By Peggy Burch, Daily Memphian | Published May 18, 2021
Nonprofit arts organizations hunkered down after the pandemic preyed on their budgets last year. Elizabeth Rouse, president and CEO at ArtsMemphis, delivered some grim numbers from a poll of 50 of those groups as 2020 ended.
“They collectively report a $20 million loss in 2020 compared to the year prior,” she said. “From a jobs perspective, about 44% of their workforce experienced layoffs or furlough. That’s 560 positions.”
Though many organizations received Paycheck Protection Program funds and most of the full-time positions have since returned, she said, many contract workers are still on hold.
Individual artists and arts workers had a total income loss of about $9 million, Rouse said, and about 650 of them received money from an emergency fund of $500,000 created by ArtsMemphis and Music Export Memphis.
So when First Horizon Foundation announced $450,000 in ArtsFirst grants to 18 arts organizations this spring, the money likely seemed more like an essential budget piece than a bonus to the recipients.
“We’ve been working with ArtsMemphis a long time, and we’ve had a formal partnership the last 10 years, to help us vet the arts groups in our community,” said Bo Allen, regional president for First Horizon and an ArtsMemphis board member.
First Horizon has given $4 million to 43 arts groups in that decade, he said; the collaboration with ArtsMemphis helps the bank navigate the process. “They can really help us understand which groups are doing what, which groups are fiscally sound, which are more diverse.”
Collage Dance Collective, which opened its sleek and spacious new $11 million studio on Broad Avenue in Binghampton mid-pandemic, received a $150,000 grant for its capital campaign from First Horizon.
The classical ballet company, focused on increasing diversity on professional stages, has raised about $9.5 million toward the cost of its new building, which incorporated design alterations because of COVID-19.
“We were mid-construction when the pandemic hit and made changes to the design to make it safer,” said Marcellus Harper, Collage executive director. The building has a sophisticated air filtration system with ionizers, and common areas are touchless.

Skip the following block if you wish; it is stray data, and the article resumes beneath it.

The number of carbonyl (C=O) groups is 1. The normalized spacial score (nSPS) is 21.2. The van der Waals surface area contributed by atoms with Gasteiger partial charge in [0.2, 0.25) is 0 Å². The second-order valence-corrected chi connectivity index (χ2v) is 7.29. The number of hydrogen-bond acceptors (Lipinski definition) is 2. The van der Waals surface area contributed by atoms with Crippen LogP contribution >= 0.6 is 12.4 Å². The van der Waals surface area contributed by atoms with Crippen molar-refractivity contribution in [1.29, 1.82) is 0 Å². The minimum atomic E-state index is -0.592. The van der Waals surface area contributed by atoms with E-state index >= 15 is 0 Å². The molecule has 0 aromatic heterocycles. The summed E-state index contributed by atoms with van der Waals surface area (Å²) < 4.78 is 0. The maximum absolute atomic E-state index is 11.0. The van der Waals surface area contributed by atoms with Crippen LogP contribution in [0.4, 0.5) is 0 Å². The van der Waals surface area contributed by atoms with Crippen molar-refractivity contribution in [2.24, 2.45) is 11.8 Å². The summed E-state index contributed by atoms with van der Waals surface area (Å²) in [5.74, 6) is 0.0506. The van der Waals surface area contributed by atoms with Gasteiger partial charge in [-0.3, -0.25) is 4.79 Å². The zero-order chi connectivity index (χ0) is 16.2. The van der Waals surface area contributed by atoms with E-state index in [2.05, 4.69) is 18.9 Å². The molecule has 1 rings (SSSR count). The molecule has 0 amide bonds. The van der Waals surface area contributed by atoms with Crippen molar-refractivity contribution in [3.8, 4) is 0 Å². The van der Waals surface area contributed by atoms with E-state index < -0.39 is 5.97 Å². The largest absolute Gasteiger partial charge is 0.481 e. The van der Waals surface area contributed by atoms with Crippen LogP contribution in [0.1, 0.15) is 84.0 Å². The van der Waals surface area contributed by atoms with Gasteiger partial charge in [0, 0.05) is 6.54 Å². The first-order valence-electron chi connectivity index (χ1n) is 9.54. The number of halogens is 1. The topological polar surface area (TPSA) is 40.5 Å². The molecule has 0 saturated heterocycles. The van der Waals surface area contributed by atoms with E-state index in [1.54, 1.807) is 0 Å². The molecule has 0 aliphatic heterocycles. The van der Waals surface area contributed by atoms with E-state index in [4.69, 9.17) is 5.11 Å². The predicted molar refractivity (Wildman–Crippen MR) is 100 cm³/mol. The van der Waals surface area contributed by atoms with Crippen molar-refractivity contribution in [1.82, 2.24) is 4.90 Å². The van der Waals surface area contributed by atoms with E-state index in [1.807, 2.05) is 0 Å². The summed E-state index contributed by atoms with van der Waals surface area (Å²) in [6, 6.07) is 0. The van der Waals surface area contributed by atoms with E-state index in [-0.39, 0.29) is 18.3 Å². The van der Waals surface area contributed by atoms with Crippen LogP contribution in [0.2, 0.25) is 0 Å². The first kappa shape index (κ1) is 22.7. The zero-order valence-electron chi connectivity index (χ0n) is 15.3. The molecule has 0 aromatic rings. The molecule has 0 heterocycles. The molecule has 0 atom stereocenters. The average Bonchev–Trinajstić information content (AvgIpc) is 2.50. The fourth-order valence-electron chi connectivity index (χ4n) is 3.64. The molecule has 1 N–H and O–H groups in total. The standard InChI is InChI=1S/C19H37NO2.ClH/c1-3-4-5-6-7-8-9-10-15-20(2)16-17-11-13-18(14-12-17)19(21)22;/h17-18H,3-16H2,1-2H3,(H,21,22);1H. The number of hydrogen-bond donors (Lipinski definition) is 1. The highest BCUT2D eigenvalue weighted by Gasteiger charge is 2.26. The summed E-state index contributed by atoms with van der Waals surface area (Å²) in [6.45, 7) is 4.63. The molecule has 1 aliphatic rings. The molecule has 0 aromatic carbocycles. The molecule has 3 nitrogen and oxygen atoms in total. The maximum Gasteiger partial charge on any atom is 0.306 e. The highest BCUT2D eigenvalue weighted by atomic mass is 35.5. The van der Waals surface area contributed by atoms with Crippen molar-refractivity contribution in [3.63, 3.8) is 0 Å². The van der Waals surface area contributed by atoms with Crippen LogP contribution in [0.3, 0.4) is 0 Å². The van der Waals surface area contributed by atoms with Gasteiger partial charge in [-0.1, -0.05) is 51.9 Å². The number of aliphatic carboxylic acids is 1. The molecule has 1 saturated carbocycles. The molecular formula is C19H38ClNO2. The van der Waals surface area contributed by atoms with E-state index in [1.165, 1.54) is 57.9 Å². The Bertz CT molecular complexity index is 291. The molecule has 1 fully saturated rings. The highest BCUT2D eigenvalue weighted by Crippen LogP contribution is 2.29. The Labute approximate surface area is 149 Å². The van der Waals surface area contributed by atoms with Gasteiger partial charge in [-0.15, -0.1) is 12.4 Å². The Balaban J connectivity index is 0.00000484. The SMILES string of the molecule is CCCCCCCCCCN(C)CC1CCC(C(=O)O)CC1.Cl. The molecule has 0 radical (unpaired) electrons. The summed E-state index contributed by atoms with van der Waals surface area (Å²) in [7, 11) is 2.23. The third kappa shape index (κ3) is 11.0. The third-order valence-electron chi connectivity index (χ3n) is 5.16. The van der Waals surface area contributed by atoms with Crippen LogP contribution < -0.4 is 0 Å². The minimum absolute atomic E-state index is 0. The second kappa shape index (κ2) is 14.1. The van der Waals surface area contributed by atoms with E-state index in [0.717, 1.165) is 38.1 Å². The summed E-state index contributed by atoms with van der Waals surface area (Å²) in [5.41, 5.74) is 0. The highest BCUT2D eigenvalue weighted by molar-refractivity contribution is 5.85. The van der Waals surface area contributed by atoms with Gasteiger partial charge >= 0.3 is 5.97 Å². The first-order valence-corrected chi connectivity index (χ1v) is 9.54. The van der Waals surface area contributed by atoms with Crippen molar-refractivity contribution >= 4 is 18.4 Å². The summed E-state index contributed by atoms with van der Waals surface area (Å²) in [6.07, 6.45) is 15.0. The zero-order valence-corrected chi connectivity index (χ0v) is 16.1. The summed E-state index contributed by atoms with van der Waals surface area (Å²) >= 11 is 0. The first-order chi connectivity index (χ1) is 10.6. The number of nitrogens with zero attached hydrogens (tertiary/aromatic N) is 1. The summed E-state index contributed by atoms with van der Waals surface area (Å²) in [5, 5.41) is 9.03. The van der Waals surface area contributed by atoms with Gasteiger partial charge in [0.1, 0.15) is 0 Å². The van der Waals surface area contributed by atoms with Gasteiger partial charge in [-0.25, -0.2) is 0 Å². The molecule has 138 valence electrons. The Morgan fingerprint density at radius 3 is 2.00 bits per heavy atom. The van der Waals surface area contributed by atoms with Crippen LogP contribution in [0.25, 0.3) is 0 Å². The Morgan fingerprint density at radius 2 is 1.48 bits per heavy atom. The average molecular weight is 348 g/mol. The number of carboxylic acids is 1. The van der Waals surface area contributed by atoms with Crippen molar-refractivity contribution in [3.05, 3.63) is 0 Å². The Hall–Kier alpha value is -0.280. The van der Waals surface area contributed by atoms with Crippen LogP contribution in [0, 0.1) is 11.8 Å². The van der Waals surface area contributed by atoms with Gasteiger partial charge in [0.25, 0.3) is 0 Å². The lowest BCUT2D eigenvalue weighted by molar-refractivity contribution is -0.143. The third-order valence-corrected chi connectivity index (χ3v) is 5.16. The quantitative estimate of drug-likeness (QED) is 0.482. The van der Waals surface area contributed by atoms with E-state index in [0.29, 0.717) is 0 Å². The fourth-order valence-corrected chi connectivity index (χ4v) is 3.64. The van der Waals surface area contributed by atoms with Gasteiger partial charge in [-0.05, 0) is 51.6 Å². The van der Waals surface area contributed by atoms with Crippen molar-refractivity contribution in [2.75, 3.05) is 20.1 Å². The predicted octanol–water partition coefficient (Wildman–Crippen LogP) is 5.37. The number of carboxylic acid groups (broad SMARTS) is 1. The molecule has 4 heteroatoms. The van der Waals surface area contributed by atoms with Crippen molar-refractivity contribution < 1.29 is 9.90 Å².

It’s also 10 times the size of the company’s previous studio in Binghampton, which “packed 225 kids into 2,000 square feet,” Harper said. Collage classes have been back in person since October.
“Social distancing is much more feasible, and we have outdoor spaces. There’s no way we could have gone back if we hadn’t been moving,” Harper said.
“We have really tried to turn this poison into medicine,” he said of adapting to the pandemic.
ArtsMemphis itself distributes between $2.5 and $3 million a year to about 70 organizations and, last year, to 137 artists. It also adopted a role during the COVID pandemic as a “convener and connector” of arts sector players.
Harper credited ArtsMemphis with softening the COVID blow. “They connected us to experts and health professionals early on. They provided a platform to do a lot of peer learning. They’ve been aggressively fundraising to ensure they can infuse more funds in the arts sector, and to really drive home to the broader community how severely impacted the arts community has been.”
Harper, who grew up in the Washington, D.C., area, is a devotee of ballet and dance rather than a performer.
“I’m a huge fan, thanks to some very special people who introduced me to dance in high school. I thought when I was able to see it, there are a lot of people who look like me and come from places where I come from who aren’t experiencing this.”
At ArtsMemphis, Rouse says, making grants to organizations led by and serving people of color has been a priority the last five years. Now about 41% of grantees are led by a person of color, and ArtsMemphis is “supporting a higher percentage of their budgets than we have in the past.”
One of this year’s First Horizon grants went to Tone, the organization formerly known as The Collective, for its Juneteenth gala.
The June 19 celebration — observing the date in 1865 when enslaved people in Texas were notified of their freedom by Union soldiers — falls on a Saturday this year. Tone will hold its festival, which is free and open to the public, across the street from the organization’s gallery space at 2234 Lamar.
“There are so few opportunities for us to celebrate the perseverance of Black folks, we’ve got to lift up Juneteenth,” said Tone executive director Victoria Jones. “It’s as important as July Fourth in our terms.”
Other First Horizon Foundation ArtsFirst grant recipients were Arrow Creative, Ballet Memphis, Carpenter Art Garden, Creative Aging Memphis, Crosstown Arts, Dixon Gallery & Gardens, Germantown Performing Arts Center, Hattiloo Theatre, Levitt Shell, New Ballet Ensemble & School, Opera Memphis, Orpheum Theatre Group, Soulsville Foundation, Tennessee Shakespeare Company, Theatre Memphis and UrbanArt Commission.
This article originally appeared in The Daily Memphian, May 18, 2021